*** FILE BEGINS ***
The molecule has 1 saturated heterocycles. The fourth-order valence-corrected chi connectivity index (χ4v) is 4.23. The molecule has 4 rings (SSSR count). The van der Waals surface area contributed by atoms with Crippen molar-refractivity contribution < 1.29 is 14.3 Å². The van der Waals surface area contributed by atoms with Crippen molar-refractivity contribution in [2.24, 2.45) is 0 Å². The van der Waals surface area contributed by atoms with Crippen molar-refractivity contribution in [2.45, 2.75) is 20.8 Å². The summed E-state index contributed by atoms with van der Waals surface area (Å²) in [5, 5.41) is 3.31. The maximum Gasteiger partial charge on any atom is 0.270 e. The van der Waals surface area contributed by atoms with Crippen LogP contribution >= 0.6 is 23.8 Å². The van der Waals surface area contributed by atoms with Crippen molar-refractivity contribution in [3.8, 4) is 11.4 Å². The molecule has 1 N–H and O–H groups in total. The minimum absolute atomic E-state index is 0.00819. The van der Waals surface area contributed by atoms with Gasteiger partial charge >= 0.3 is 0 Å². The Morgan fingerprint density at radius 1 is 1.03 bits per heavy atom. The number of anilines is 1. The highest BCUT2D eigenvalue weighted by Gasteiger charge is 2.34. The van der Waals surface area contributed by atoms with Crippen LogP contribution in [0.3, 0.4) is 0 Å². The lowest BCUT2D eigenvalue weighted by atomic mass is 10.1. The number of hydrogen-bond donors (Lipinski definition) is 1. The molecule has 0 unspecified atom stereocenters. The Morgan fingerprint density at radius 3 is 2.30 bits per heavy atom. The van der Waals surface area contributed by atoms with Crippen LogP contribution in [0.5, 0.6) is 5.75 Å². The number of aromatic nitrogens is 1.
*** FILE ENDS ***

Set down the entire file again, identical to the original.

The molecule has 1 saturated heterocycles. The fourth-order valence-corrected chi connectivity index (χ4v) is 4.23. The molecule has 4 rings (SSSR count). The van der Waals surface area contributed by atoms with Crippen molar-refractivity contribution < 1.29 is 14.3 Å². The van der Waals surface area contributed by atoms with Crippen molar-refractivity contribution in [2.24, 2.45) is 0 Å². The van der Waals surface area contributed by atoms with Crippen molar-refractivity contribution in [2.45, 2.75) is 20.8 Å². The summed E-state index contributed by atoms with van der Waals surface area (Å²) in [5, 5.41) is 3.31. The maximum Gasteiger partial charge on any atom is 0.270 e. The van der Waals surface area contributed by atoms with Crippen LogP contribution >= 0.6 is 23.8 Å². The van der Waals surface area contributed by atoms with Crippen molar-refractivity contribution in [3.8, 4) is 11.4 Å². The molecule has 1 N–H and O–H groups in total. The minimum absolute atomic E-state index is 0.00819. The van der Waals surface area contributed by atoms with Gasteiger partial charge >= 0.3 is 0 Å². The Morgan fingerprint density at radius 1 is 1.03 bits per heavy atom. The number of anilines is 1. The highest BCUT2D eigenvalue weighted by Gasteiger charge is 2.34. The van der Waals surface area contributed by atoms with Crippen LogP contribution in [0.3, 0.4) is 0 Å². The lowest BCUT2D eigenvalue weighted by atomic mass is 10.1. The number of hydrogen-bond donors (Lipinski definition) is 1. The molecule has 0 unspecified atom stereocenters. The Morgan fingerprint density at radius 3 is 2.30 bits per heavy atom. The van der Waals surface area contributed by atoms with Crippen LogP contribution in [0.5, 0.6) is 5.75 Å². The number of aromatic nitrogens is 1.